Below Norman Canyon, the Tortolita Trail proceeds through a small piece of private land. Below the private land, the trail follows a road that is used to access the private land. Yes, a road is present within the boundaries of the Wilderness Area and it is used by vehicles accessing the private property. Makes a lot of sense doesn’t it?

Camping locations are abundant along the Tortolita Trail within the confines of Tortolita Canyon. Abundant level ground can be found almost anywhere in the canyon.

Water is another issue. Tortolita Spring has an old galvanized pipe sticking out of the ground that once had water flowing out of it. The pipe has since rusted out and water no longer flows out of it. As a result, there is no water anymore at Tortolita Spring. Water flows in Tortolita Canyon only during wet seasons. Occasionally, small amounts of water remain along the canyon bottom but are extremely intermittent. A spring near the mouth of Norman Canyon usually always has water.

Pennsylvania Trail (#51)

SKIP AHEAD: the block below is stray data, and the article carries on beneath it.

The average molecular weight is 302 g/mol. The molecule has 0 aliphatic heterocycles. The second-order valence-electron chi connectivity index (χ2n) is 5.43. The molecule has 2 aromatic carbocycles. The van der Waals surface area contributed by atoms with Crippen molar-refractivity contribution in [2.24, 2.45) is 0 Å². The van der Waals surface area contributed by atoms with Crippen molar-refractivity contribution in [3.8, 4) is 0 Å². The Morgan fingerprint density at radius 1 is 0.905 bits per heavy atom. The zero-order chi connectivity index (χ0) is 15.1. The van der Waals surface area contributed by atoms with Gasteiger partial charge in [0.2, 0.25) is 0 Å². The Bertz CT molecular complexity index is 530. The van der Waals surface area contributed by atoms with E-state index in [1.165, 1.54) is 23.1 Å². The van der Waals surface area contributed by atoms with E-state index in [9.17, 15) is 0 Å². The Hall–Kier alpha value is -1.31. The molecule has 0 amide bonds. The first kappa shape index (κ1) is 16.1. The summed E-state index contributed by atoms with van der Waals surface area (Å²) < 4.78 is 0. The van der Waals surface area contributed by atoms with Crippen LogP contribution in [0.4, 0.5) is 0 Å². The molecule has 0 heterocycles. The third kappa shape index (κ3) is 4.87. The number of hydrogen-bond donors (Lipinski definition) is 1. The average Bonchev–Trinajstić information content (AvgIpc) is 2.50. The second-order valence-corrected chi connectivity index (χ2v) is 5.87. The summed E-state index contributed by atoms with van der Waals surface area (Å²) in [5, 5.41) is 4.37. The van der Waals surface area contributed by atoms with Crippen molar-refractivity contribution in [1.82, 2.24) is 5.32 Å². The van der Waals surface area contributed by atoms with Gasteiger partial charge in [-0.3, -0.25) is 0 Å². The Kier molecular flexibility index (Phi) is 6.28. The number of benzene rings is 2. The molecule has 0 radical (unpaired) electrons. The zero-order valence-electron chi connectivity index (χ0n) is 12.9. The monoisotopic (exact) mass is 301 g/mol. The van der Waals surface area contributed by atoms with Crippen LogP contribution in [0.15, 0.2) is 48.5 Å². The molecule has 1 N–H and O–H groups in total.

Trail Distance - 5 miles

Net Elevation Change - 1,900 feet

Highest Elevation - 9,380 feet

Pennsylvania Trail (#51) intersects Tortolita Trail (#54) about 200 yards east of the intersection of Nogal Trail (#48) and the Tortolita Trail. The Pennsylvania Trail follows along the divide between Tortolita and Nogal Canyons and ultimately terminates at private land. Norman Trail (#34) and Gaylord Trail (#52) intersect with the Pennsylvania Trail. Both intersections are marked with a sign.

The Pennsylvania Trail sees moderate use and is the easiest trail in this area to follow. It offers superb views. The trail does not have a lot of elevation change like most of the other trails in this area. The majority of the elevation change occurs on the east end of the trail as it descends toward Pennsylvania Canyon.